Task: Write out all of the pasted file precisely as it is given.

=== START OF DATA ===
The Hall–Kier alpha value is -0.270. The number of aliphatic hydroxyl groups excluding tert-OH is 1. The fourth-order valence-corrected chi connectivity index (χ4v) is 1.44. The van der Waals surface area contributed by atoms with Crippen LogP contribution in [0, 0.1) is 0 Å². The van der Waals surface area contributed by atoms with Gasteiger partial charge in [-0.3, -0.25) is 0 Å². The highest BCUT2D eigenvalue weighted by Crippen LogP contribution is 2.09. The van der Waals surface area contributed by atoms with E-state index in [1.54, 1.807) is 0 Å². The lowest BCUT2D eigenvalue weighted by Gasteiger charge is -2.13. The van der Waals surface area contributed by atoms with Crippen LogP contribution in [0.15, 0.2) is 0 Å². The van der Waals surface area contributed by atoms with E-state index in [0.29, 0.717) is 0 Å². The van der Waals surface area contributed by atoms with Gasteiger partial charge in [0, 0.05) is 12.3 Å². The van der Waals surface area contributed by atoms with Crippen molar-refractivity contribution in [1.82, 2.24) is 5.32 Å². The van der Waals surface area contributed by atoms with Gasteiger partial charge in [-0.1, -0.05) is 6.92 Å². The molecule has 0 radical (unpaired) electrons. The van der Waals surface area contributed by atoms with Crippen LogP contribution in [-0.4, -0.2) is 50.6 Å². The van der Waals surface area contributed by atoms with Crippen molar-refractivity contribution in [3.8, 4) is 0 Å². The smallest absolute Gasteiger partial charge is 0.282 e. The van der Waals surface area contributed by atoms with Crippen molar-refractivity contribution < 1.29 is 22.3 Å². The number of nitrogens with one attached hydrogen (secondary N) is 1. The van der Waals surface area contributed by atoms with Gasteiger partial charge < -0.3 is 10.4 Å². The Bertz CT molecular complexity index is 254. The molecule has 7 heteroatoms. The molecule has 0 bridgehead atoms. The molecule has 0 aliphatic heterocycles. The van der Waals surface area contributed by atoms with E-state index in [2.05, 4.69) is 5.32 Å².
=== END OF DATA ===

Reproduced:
The Hall–Kier alpha value is -0.270. The number of aliphatic hydroxyl groups excluding tert-OH is 1. The fourth-order valence-corrected chi connectivity index (χ4v) is 1.44. The van der Waals surface area contributed by atoms with Crippen LogP contribution in [0, 0.1) is 0 Å². The van der Waals surface area contributed by atoms with Gasteiger partial charge in [-0.3, -0.25) is 0 Å². The highest BCUT2D eigenvalue weighted by Crippen LogP contribution is 2.09. The van der Waals surface area contributed by atoms with E-state index in [1.54, 1.807) is 0 Å². The lowest BCUT2D eigenvalue weighted by Gasteiger charge is -2.13. The van der Waals surface area contributed by atoms with Crippen LogP contribution in [0.15, 0.2) is 0 Å². The van der Waals surface area contributed by atoms with E-state index in [0.29, 0.717) is 0 Å². The van der Waals surface area contributed by atoms with Gasteiger partial charge in [0, 0.05) is 12.3 Å². The van der Waals surface area contributed by atoms with Crippen molar-refractivity contribution in [1.82, 2.24) is 5.32 Å². The van der Waals surface area contributed by atoms with Gasteiger partial charge in [-0.1, -0.05) is 6.92 Å². The molecule has 0 radical (unpaired) electrons. The van der Waals surface area contributed by atoms with Crippen LogP contribution in [-0.4, -0.2) is 50.6 Å². The van der Waals surface area contributed by atoms with Crippen molar-refractivity contribution in [3.8, 4) is 0 Å². The smallest absolute Gasteiger partial charge is 0.282 e. The van der Waals surface area contributed by atoms with Crippen molar-refractivity contribution < 1.29 is 22.3 Å². The number of nitrogens with one attached hydrogen (secondary N) is 1. The van der Waals surface area contributed by atoms with Gasteiger partial charge < -0.3 is 10.4 Å². The Bertz CT molecular complexity index is 254. The molecule has 7 heteroatoms. The molecule has 0 bridgehead atoms. The molecule has 0 aliphatic heterocycles. The van der Waals surface area contributed by atoms with E-state index in [2.05, 4.69) is 5.32 Å².